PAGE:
Loyal Padres–Tony Gwynn and Peter Seidler

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Both Tony Gwynn and Peter Seidler made sacrifices to be part of the San Diego Padres. Gwynn, one of the best (if not the best) pure hitters in the game, and Seidler (a member of the family that brought the Los Angeles Dodgers from Brooklyn to Los Angeles) could have made more money and had more success in different venues.

But both chose the franchise that has never won a World Series championship. In fact, the Padres haven’t appeared in the series since 1994 and 1998.

After playing baseball and basketball at San Diego State, Gwynn was drafted by the Padres 58th in 1981. “Trader Jack” McKeon had wanted to take him first but was overruled. In Triple-A Hawaii, Gwynn batted .328 in 93 games, earning him a call-up on July 19, 1982.

In Gwynn’s first full season (1984), the Padres won the National League West with his .351 batting average, 33 stolen bases, and 71 RBIs. But San Diego lost the franchise’s first World Series to the Detroit Tigers. In 27 games in the postseason, Gwynn batted .308 with 33 hits and 11 RBIs.

Early in his career, Gwynn started using video to record each at-bat. This helped him concentrate on seeing the ball and reacting, as well as letting the ball come to him.

In 1993, Jim Murray of “The Los Angeles Times” marveled at his deceptive appearance at 5-foot-11 and 200 pounds. He fought his weight throughout his career but still stole a surprising number of bases.

The next year, the player’s strike made it impossible for Gwynn to reach Ted Williams’s top batting average of .400 in 1941. Gwynn was hitting .394 when the games ended, and his batting average was climbing. He hit .423 in the second half of that year and .475 in 10 games in August. In his career, Gwynn won eight batting titles. Williams recognized his talent, and the two became friends.

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Gwynn spent his entire career in San Diego and said, “I’m proud as heck to be a San Diego Padre. I played for one team; I played for one town”  when he was inducted into his rightful place in the Baseball Hall of Fame. https://www.eastvillagetimes.com/one-team-one-town-one-of-a-kind-tony-gwynn/

In 2014, cancer ended Tony Gwynn’s life at the age of 54. He’d tried to break his habit of chewing tobacco, but that habit contributed to cancer of the salivary gland.

In 2007, a 9′-5 “statue was raised. The front of the statue reads “Tony Gwynn, Mr. Padre,” and on the back, his father’s advice, “If you work hard, good things happen,” is etched.

In 2017, his home city of Poway erected a bronze statue in his name. Residents still marvel at his down-to-earth, friendly presence. Tony Gwynn never acted like a big-time ball player, and residents recall his friendly greetings.

Tony Gwynn Jr. also played in the major leagues and now works as an announcer. During the second game against the San Francisco Giants, he shared a story about Peter Seidler urging his mother Alica to come back to Petco Park, a place she’d avoided since the loss of her husband.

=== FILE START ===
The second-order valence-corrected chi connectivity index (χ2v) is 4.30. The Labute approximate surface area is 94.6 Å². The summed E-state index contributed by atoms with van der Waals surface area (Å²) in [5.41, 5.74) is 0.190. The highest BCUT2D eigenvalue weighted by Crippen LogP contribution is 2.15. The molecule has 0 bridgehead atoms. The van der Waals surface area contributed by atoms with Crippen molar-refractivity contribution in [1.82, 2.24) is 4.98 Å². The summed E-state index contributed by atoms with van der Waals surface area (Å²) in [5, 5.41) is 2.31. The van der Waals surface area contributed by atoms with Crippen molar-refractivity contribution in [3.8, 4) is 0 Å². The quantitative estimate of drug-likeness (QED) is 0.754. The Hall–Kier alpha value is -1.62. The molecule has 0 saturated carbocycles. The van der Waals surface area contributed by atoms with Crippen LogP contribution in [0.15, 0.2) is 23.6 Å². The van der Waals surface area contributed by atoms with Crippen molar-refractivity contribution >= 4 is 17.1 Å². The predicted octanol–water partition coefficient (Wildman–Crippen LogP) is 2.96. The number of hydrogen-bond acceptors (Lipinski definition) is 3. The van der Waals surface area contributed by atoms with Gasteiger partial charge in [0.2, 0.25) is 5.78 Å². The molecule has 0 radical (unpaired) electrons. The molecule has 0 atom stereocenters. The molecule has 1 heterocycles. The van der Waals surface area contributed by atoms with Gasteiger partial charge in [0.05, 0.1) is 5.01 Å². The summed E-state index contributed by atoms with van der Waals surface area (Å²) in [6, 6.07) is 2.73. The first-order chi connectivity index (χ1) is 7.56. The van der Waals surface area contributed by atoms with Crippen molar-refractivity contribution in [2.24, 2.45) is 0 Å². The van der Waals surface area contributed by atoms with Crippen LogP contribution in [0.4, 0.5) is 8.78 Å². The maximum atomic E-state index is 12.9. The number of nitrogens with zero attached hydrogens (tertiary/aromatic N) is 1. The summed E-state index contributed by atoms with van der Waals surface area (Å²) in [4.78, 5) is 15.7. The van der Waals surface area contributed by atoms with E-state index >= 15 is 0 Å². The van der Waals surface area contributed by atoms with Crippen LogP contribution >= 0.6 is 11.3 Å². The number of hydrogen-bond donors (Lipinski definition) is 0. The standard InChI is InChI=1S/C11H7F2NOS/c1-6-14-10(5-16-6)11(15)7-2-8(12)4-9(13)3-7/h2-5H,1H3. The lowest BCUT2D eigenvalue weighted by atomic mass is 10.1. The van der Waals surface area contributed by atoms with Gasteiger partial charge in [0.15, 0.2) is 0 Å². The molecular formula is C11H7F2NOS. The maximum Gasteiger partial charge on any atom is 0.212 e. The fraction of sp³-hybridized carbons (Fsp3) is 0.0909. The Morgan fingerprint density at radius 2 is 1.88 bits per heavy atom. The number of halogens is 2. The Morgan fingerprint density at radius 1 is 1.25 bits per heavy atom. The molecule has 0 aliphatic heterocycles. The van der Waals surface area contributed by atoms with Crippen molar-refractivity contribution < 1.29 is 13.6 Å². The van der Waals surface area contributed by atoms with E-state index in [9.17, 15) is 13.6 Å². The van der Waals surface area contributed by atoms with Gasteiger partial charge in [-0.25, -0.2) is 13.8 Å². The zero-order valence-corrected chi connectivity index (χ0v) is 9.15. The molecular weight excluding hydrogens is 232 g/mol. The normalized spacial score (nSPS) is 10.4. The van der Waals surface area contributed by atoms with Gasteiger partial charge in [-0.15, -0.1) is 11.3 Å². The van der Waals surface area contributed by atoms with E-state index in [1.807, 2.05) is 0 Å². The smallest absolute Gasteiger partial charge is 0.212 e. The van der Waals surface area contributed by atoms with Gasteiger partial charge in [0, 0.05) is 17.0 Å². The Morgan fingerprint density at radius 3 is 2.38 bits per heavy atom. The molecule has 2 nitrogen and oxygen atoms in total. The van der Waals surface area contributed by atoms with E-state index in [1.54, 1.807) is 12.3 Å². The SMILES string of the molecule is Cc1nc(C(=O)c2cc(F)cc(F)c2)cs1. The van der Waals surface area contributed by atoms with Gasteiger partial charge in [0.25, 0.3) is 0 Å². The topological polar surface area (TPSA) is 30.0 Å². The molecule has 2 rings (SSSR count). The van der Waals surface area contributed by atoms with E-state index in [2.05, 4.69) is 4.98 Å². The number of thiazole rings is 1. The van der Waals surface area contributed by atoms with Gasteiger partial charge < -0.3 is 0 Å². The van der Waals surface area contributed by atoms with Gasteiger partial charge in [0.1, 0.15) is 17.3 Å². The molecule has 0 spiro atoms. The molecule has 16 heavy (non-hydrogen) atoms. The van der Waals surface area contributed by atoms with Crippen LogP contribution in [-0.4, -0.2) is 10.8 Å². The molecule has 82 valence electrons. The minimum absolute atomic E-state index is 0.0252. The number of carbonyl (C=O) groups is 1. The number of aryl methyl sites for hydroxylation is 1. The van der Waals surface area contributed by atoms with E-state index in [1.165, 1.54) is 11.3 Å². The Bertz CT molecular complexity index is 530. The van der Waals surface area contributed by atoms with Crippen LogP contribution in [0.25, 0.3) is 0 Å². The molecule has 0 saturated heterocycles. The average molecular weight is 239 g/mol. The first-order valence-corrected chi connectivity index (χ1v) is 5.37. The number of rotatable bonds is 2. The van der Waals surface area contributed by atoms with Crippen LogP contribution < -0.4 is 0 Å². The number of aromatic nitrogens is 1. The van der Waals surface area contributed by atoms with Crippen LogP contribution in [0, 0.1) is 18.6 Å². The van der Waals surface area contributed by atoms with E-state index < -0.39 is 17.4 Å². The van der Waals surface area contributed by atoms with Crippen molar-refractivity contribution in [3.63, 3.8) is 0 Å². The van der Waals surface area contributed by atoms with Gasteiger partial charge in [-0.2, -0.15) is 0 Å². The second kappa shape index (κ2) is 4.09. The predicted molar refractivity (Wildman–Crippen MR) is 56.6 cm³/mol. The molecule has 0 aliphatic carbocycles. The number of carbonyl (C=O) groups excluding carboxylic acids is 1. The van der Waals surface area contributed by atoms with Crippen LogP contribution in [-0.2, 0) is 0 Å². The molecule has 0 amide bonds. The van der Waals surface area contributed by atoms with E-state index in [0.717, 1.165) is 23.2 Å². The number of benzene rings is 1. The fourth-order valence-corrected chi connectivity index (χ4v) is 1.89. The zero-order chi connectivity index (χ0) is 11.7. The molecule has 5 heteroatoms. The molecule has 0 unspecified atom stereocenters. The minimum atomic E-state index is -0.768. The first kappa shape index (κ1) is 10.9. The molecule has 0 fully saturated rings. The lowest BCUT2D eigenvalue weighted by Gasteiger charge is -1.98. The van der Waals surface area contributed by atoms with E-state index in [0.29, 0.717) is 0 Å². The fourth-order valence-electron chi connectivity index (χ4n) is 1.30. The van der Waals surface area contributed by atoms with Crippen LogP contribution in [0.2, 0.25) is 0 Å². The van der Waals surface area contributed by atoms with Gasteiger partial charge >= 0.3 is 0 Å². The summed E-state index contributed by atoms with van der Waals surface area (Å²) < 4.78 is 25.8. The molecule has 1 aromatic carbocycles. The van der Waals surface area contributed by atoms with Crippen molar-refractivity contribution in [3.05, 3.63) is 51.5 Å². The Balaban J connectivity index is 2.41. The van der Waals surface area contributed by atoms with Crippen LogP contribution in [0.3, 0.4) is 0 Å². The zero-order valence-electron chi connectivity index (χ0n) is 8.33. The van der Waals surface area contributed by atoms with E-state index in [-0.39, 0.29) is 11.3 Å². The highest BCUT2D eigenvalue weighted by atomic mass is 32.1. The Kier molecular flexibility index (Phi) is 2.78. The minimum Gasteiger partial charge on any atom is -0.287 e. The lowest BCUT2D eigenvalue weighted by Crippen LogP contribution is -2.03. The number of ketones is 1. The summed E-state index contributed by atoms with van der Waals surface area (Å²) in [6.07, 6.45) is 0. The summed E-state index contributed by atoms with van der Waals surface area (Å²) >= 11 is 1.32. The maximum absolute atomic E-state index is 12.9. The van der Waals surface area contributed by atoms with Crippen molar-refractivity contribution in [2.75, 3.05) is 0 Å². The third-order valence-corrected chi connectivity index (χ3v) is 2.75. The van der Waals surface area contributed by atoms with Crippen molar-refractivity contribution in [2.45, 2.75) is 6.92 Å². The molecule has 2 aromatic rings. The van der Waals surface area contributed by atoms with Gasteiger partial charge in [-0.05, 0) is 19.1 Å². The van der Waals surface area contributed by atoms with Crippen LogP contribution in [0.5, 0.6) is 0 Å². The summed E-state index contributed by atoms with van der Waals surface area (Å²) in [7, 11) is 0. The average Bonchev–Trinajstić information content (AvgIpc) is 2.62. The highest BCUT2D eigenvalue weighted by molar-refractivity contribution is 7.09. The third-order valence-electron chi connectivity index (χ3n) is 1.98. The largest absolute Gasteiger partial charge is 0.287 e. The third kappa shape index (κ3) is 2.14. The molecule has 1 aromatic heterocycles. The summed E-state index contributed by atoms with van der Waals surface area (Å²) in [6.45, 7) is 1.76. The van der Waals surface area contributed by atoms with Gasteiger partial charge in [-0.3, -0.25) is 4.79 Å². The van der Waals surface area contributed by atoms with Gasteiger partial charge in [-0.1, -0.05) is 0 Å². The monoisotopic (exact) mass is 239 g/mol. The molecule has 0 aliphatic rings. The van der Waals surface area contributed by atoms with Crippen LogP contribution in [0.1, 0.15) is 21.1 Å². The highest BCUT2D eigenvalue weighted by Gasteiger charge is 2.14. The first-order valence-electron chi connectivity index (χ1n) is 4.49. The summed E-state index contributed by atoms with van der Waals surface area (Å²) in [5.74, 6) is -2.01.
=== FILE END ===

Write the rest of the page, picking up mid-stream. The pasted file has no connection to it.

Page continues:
On the surface, Tony Gwynn and Peter Seidler have very little in common beyond their connections to the Padres. Those connections may be different—Gwynn as a player, Seidler as an owner—but both shared their loyalty to the Padres.

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Gwynn could have made a lot more money as a player for one of the big spenders in baseball. Seidler could have continued to root for the team his family brought to Los Angeles: the Dodgers.

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As a third-generation member of the famous O’Malley family of Los Angeles Dodger fame, buying a team like the Padres seems a strange choice for Peter Seidler. But he put his heart and his wallet into the franchise. Seidler founded Equity Partners, which had 1.1 billion in assets in 2018, which grew to 8 billion in assets in 2020 and 3.5 billion last year.

He also founded the “Tuesday Group,” which was devoted to helping the homeless. Siedler didn’t just provide monetary support; he visited homeless men and women.

In 2012, he bought the Padres for $800 million. Since then, the team’s value has grown to $1.87 billion. The Padres had never been big spenders, but in 2023, the team’s payroll hit $249 million, third in MLB behind the New York Yankees and Mets.

Despite the 2023 payroll, the Padres teased rather than succeeded. This year, the team ranks in the middle of the pack at $157 million. Peter Seidler will never get the opportunity to see his team play up to its promise.

Seidler survived two bouts of non-Hodgkin lymphoma but, in September, had medical problems that kept him away from the ballpark. His life ended at the age of 63 on November 14 last year. He was granted a few more years than Gwynn (54), but both left us way too soon.

Outside of Petco Park, fans laid out flowers in front of a portrait of Seidler. It was much the same when the news about Gwynn reached Padres fans.

There will never be another Tony Gwynn or Peter Seidler. Those of us who experienced their loyalty to the San Diego Padres will never forget them.

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